This post was originally published at Tutorial: Basic Spawning

In game design, a common aspect is object spawning, whether it be spawning a variable number of items and placing them randomly about the screen, or spawning items repeatedly on a timer increment. In this tutorial, we’ll step through a basic spawning module which includes the following features:

  • Set rectangular bounds on the screen within which to spawn objects.
  • Spawning an initial number of objects immediately (optional).
  • Spawning a flexible amount of objects on a repeating timer.
  • Ability to pause, resume, and stop the spawning process.

Initial Setup

Let’s begin by setting up a couple variables…

The first variable, spawnTimer, is simply a Lua forward reference to the timer object which we’ll use to control the spawning process. The second variable, spawnedObjects, is a basic table into which we’ll insert items as they are spawned, providing us with a basic method to track them, count them, loop over them, etc.

Spawn Parameters

Now, let’s set up a table of basic spawning parameters which we can adjust to control the spawning:

All of these parameters are optional and will default to various values (details later) but they should usually be set to appropriate values. The first four parameters define the rectangular region on the screen in which items will spawn, as defined by a minimum and maximum for both x and y. The next parameter (spawnTime) defines the timed increment, in milliseconds, upon which new items will spawn, assuming an amount of items is defined by the spawnOnTimer parameter. Lastly, the spawnInitial parameter can be used to instantly spawn a certain number of items, if the game design calls for it.

Basic Spawning Function

Next, we’ll need a basic spawning function which creates the objects:

The first few lines create a sample item — in this case a basic white vector circle. Obviously these items could be images, animated sprites, physics-enabled objects, etc.

The next few lines position the item randomly within the declared bounds. Recall that we declared these as the first four parameters in the spawnParams table.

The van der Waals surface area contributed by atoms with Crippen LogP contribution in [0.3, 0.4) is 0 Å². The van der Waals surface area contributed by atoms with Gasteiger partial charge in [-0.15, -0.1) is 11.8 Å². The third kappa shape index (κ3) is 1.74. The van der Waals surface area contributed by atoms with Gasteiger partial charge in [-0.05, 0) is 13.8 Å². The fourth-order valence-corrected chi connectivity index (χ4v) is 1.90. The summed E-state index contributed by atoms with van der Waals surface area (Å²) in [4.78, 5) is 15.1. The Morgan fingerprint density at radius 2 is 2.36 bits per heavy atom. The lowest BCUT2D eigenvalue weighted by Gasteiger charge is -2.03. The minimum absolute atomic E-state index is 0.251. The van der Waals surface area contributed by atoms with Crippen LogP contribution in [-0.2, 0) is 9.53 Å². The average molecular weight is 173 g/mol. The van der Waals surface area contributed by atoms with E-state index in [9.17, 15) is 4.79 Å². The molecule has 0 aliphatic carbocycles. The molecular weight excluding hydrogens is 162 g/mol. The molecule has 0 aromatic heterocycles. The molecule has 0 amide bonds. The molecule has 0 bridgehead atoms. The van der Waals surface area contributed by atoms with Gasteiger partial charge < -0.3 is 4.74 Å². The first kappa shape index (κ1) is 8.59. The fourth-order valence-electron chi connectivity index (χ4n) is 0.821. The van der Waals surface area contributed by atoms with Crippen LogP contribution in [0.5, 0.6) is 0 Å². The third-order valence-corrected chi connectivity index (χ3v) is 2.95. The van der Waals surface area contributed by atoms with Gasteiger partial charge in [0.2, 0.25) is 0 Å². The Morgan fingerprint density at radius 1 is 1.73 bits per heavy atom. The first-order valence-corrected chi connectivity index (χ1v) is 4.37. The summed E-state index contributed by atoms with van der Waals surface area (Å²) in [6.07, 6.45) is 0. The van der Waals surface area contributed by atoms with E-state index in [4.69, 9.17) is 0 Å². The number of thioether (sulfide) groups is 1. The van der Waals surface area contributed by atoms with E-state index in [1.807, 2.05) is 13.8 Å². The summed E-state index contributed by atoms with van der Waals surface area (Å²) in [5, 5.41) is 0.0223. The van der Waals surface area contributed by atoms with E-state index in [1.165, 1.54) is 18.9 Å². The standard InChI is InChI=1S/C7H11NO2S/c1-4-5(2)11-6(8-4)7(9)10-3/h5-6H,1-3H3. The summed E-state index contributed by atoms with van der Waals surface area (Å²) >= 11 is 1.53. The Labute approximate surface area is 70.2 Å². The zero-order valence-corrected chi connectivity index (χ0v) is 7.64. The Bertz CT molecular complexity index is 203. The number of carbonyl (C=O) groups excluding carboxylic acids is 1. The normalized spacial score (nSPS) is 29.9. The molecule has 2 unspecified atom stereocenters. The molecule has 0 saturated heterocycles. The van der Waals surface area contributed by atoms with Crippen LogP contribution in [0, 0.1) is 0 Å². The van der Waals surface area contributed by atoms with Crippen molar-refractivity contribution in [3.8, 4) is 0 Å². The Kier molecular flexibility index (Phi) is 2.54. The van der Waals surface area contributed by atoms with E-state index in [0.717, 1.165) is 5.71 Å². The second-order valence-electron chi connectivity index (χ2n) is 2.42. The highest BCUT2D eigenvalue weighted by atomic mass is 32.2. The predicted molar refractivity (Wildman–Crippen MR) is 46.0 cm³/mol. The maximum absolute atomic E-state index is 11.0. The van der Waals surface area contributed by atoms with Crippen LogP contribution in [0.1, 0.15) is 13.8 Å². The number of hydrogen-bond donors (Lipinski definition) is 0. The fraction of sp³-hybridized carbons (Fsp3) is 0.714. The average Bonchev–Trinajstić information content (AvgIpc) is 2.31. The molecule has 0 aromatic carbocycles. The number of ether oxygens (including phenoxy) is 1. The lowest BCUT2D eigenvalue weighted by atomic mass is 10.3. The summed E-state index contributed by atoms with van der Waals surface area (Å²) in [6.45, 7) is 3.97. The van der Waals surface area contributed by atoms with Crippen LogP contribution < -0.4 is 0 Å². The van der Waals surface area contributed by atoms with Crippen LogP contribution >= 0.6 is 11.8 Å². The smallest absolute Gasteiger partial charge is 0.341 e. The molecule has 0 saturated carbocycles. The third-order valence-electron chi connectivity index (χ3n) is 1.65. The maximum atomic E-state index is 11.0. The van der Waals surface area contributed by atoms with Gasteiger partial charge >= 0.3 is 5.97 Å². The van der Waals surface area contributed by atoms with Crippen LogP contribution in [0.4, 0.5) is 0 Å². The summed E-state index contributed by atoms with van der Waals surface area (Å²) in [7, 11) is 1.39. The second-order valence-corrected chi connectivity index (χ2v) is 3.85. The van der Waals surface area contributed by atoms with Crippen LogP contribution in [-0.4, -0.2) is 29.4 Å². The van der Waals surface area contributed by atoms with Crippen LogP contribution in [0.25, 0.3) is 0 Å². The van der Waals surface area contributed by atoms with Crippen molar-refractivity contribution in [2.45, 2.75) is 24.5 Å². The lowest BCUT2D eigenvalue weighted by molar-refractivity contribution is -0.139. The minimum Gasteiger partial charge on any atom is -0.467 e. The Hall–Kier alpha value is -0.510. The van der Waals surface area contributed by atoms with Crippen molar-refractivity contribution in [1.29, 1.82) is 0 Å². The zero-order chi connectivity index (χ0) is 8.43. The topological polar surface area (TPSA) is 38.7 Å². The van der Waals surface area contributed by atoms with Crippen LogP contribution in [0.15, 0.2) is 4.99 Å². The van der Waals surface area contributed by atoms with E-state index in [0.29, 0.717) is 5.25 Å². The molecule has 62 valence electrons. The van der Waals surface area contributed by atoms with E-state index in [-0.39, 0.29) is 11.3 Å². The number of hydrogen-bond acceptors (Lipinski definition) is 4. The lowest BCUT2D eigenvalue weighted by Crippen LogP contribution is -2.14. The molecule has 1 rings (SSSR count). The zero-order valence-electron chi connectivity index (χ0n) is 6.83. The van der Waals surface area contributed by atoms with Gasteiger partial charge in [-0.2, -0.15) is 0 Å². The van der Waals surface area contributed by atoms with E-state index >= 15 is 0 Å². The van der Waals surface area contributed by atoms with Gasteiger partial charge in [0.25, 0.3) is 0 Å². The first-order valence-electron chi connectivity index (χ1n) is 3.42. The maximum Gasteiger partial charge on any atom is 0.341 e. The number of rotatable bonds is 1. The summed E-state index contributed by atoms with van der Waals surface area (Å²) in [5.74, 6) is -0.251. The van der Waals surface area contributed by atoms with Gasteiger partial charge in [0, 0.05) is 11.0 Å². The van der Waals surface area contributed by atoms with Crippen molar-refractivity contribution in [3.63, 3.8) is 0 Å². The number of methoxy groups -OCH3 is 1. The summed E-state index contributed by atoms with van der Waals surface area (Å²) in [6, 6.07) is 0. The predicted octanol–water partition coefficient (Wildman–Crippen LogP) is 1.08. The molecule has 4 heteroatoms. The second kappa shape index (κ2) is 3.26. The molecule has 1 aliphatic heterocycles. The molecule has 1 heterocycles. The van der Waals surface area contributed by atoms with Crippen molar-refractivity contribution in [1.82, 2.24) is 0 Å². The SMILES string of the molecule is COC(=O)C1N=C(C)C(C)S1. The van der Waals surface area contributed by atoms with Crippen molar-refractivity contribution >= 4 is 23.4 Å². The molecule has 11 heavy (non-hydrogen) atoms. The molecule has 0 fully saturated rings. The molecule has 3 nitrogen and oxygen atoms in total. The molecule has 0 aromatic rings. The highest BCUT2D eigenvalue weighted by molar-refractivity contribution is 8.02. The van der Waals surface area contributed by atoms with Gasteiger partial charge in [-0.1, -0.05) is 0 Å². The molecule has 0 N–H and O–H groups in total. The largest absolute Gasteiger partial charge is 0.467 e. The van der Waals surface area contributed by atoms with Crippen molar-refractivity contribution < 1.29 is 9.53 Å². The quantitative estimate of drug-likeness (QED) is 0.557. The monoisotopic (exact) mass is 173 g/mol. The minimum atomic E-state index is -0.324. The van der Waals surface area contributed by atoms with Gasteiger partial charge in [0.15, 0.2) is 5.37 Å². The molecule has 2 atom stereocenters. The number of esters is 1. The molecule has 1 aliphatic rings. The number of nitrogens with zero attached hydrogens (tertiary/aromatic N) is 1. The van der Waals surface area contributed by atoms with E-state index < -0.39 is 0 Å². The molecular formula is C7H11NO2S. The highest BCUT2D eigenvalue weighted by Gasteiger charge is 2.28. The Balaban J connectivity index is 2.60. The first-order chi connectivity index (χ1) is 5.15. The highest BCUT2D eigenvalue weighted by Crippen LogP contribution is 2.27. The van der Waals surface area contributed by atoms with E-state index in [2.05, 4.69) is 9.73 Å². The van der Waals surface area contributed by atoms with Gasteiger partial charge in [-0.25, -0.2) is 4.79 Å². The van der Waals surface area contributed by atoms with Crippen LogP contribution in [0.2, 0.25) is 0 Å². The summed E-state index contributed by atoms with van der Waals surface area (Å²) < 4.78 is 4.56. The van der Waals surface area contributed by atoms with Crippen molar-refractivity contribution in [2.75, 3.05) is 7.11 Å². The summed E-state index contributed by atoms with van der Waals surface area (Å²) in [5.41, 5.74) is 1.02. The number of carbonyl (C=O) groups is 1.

The final line simply adds the new item to the spawnedObjects table, providing a simple method to track and manage the spawned objects.

Spawn Controller

The next step is to create a simple but reasonably powerful “controller” function which allows us to start, stop, pause, and resume the spawning process. This function will accept two arguments: an action argument which represents the action to perform and a params argument (this represents the spawnParams table that we declared above).

Next, we’ll include a few lines to cancel the timer on the start and stop actions:

Recall that we forward-referenced the timer object (spawnTimer) on Line 1, so we use that reference here.

It’s fairly obvious why we cancel the timer on the stop action, but why do we cancel it on the start action as well? Basically, it’s just a fail-safe, so if the function is called multiple times with the start action, the previous timer object is cancelled and it can begin in a clean state.

Now, we’ll handle the most important spawning action: the start action. In the initial lines of this conditional code block, we gather/set various parameters based on those defined in the spawnParams table that we declared above. As noted, all of those parameters are optional, so if any are undefined, we set some basic defaults in their place.

Note that if the minimum or maximum x and y values are not defined, defaults for the overall display content area are substituted. If a spawn timer increment (spawnTime) isn’t defined, 1000 is substituted (1 second), and if a number of items to spawn (spawnOnTimer) isn’t defined, the function will spawn 50 items on the set increment. Finally, if an initial spawn value (spawnInitial) isn’t defined, the function assumes that we don’t want to instantly spawn anything, and the value is set to 0.

Next, we’ll check if the spawnInitial parameter is greater than 0 and, if so, we’ll instantly spawn that amount of items. Note that we pass the spawnBounds table to the spawnItem function, so it recognizes the limits in which to spawn the items.

Following this, we check if the spawnOnTimer parameter is greater than 0 and, if so, we queue up a timer which spawns that amount of items on the set spawnTime increment. Note that we set this timer object to the spawnTimer reference so we can pause, resume, or stop it later if needed. As above, we pass the spawnBounds table to the anonymous function so that all items are spawned within the desired bounds.

The final step is to account for the pause and resume actions. This is simply accomplished by adding two more conditional code blocks and calling the necessary timer API:

Calling the Spawn Controller

From this point, the spawn controller can be easily called with four possible actions. Note that calling the spawnController function with "start" as the action parameter is the sole use case which requires the spawnParams table — the other actions assume that the spawning process is already underway.

spawnController( "start", spawnParams )

spawnController( "pause" )

spawnController( "resume" )

spawnController( "stop" )

In Conclusion

Hopefully this tutorial gives you a simple base module atop which to build a more comprehensive spawning methodology involving animated sprites, physics objects, variable time increments, and much more. To get this entire project code base, please download it from DropBox and feel free to modify it toward your needs.

Continued here:

This post was originally published at Tutorial: Basic Spawning